Gay candidate launches bid for Texas congressional seat

By : Chris Johnson of the Washington Blade, courtesy of the National Gay Media Association
Comments: 0

A gay HIV/AIDS activist has launched a bid for a Texas congressional seat currently held by a 16-term Republican member of Congress who recently gained notoriety for instructing a constituent to “shut up” during a town hall meeting.

Currently the compliance officer at Prism Health North Texas, the largest non-profit HIV/AIDS service organization in the area, John W. Duncan declared in a statement Monday his intention to seek the Democratic nomination to run for the seat representing Texas’ 6th congressional district.

Continue Reading >>

Words To Live By: Courage

By : Rick Claggett
Comments: 0

Rick_ClaggettBy the time I was in the ninth grade I accepted the fact I was a homosexual. I wasn’t out or proud.  I was scared. I had done my time with self-loathing and trying to talk myself into being normal. My knowledge of the homosexual world revolved around what I’d picked up from TV, church, family and friends. Homosexuals were sinners, gross deviants who were to be laughed at and avoided. Although I didn’t feel that described me, I came to terms with it. After all, I thought boys were cute.

Toward the end of my freshman year of high school, I was given a glimmer of hope that maybe I wasn’t such a terrible person. I had a teacher who decided to stray from the normal health-class curriculum by sharing her story of homosexuals. She started the lesson off by referring to the community as gay. A student quickly asked if she meant homosexuals. She answered yes, but said they preferred to be called “gay” because their lives were about whom they love and not necessarily about with whom they have sex, a pretty ballsy move for a Southern teacher in 1990. She went on to describe gay people as normal. This was a first for me. I remember living next to a gay couple when I was in elementary school. Plenty of words were used to describe them, but normal wasn’t one of them.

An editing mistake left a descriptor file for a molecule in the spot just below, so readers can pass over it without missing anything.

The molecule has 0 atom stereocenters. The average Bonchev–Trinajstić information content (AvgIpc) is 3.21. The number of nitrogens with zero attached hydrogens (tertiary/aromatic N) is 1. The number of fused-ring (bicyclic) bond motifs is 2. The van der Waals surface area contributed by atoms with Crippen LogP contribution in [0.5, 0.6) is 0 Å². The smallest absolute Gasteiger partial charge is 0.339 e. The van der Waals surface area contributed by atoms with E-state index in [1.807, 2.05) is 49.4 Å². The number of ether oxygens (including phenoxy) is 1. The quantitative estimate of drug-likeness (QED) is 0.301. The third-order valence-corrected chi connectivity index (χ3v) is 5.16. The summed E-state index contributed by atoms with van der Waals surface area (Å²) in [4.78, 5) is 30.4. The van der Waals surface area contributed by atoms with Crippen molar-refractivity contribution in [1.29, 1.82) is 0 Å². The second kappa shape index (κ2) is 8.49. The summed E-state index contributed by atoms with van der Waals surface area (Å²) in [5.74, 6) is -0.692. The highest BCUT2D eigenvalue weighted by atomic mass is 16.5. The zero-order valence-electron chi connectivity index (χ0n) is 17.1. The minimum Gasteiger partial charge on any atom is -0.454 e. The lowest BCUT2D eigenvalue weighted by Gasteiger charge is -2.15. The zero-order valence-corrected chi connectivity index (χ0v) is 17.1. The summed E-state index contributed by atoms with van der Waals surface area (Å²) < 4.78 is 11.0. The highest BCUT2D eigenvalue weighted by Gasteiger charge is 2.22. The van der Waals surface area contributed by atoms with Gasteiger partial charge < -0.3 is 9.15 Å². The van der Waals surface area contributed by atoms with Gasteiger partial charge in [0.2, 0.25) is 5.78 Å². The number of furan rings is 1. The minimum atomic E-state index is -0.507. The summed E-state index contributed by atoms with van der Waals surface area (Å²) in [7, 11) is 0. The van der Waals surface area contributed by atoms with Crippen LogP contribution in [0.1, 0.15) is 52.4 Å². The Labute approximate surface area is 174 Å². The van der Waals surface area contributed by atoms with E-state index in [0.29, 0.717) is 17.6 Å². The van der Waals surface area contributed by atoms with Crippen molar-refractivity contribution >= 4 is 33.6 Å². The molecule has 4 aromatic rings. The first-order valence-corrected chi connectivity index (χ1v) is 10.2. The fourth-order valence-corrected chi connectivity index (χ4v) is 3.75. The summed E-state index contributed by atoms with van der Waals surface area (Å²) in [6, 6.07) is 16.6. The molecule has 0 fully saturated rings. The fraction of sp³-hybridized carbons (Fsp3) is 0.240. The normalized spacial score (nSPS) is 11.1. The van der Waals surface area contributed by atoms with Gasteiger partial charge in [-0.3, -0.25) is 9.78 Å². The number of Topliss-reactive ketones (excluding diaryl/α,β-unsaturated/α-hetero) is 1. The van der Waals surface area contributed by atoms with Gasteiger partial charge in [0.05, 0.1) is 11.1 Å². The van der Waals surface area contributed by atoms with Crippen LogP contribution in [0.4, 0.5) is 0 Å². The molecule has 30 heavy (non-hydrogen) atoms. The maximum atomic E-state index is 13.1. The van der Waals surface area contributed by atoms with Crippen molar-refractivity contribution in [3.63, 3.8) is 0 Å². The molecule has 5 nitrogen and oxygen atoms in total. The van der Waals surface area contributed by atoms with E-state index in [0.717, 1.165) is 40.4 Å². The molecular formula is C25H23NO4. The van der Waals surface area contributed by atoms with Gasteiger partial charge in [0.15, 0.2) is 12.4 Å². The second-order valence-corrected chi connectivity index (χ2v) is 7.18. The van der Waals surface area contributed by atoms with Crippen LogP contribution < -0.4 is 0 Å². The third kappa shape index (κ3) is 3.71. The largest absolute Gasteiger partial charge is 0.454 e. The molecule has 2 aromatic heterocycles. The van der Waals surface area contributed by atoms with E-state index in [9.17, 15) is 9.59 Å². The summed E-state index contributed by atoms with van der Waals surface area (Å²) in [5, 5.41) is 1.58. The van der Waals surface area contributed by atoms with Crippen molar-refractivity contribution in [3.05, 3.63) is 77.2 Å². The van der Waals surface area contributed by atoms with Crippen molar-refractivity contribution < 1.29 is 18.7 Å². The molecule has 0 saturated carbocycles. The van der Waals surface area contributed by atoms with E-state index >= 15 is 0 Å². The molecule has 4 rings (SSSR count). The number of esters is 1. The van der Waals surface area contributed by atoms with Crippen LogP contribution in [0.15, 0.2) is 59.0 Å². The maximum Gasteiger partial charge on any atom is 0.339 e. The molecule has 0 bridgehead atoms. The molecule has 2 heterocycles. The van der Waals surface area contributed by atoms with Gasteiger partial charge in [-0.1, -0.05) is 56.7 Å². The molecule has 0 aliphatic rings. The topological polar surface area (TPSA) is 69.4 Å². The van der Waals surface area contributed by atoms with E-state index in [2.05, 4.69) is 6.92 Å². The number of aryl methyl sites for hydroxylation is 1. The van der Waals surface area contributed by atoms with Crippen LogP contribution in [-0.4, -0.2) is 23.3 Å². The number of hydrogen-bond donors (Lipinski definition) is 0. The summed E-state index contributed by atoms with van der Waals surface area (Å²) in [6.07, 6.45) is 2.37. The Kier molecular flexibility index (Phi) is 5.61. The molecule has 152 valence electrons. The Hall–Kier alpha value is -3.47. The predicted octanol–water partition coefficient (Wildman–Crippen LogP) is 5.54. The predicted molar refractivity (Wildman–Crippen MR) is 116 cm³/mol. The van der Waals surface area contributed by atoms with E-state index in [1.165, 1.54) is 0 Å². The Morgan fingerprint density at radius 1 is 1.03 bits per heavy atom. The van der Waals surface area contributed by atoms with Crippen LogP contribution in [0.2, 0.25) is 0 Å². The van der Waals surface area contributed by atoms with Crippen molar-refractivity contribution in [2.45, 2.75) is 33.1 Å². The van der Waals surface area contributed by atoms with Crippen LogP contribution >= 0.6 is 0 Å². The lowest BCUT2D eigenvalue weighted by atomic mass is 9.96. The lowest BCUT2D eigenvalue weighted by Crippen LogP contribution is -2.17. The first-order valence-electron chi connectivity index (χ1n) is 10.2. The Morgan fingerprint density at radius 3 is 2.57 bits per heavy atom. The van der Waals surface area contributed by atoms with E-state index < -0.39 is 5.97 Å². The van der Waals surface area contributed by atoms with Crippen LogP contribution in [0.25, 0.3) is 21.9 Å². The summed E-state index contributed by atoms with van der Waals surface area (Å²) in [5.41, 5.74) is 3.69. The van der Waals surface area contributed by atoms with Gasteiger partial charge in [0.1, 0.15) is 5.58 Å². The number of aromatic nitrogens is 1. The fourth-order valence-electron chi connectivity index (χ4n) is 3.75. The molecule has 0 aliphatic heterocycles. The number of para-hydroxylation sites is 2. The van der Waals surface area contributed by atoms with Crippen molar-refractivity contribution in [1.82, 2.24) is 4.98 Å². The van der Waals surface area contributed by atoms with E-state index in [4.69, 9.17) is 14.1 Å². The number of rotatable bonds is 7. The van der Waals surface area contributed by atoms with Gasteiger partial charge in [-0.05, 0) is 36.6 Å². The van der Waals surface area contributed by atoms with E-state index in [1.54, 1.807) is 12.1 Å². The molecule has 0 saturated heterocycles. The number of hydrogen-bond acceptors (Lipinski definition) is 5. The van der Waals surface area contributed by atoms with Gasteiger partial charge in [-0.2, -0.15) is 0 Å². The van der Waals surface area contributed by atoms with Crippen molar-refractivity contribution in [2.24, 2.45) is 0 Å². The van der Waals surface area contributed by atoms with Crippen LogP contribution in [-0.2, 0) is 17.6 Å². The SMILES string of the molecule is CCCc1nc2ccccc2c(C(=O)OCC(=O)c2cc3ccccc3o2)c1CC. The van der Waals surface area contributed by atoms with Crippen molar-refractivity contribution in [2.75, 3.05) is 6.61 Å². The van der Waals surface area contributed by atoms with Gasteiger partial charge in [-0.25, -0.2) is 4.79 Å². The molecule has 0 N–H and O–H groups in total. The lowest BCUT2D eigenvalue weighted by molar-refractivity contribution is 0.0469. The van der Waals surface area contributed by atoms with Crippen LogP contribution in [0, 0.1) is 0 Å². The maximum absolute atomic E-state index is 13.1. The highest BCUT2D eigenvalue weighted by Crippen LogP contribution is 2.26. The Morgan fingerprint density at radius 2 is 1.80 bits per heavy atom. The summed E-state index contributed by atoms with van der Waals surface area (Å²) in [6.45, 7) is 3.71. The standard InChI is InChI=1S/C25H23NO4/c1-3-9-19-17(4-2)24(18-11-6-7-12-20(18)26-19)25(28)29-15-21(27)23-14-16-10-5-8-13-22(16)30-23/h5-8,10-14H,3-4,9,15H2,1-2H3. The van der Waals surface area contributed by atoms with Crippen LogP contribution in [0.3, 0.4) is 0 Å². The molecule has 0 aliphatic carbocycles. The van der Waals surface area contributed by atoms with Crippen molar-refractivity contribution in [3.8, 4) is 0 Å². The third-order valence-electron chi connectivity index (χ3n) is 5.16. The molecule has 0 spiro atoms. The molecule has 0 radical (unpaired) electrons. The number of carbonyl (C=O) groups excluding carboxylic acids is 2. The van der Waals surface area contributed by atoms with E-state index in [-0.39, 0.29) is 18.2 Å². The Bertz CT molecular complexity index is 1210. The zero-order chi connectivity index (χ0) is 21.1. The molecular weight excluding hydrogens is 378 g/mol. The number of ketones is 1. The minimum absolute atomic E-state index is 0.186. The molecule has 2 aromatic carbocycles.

Continue Reading >>

New doc honors owner of legendary gay bar

By : Brian T. Carney of the Washington Blade, courtesy of National Gay Media Association
Comments: 0

Share this story:

The title character in “Jewel’s Catch One” is Jewel Thais-Williams and “Catch One” is the Catch One Disco, the world-famous club she ran from 1973-2015.

During the economic downturn in 1972, Jewel started to look for a recession-proof business opportunity. She noticed that the bar across the street from her failing dress shop was for sale. Although she faced serious obstacles (her lack of bartending experience, an all-white male clientele and a California law that banned women from tending bar), Jewel raised the money she needed to buy the club.

Continue Reading >>

As sexually transmitted diseases are on the rise, the battle for LGBTQ sex ed in schools is more important than ever

By : Samuel Johnson
Comments: 0

Another tale of twin cities is encapsulated in twin counties, both nestled on the Tampa Bay. St. Petersburg occupies the southern borders of the bay and Tampa hugs the northern shoreline; Pinellas County and Hillsborough County respectfully.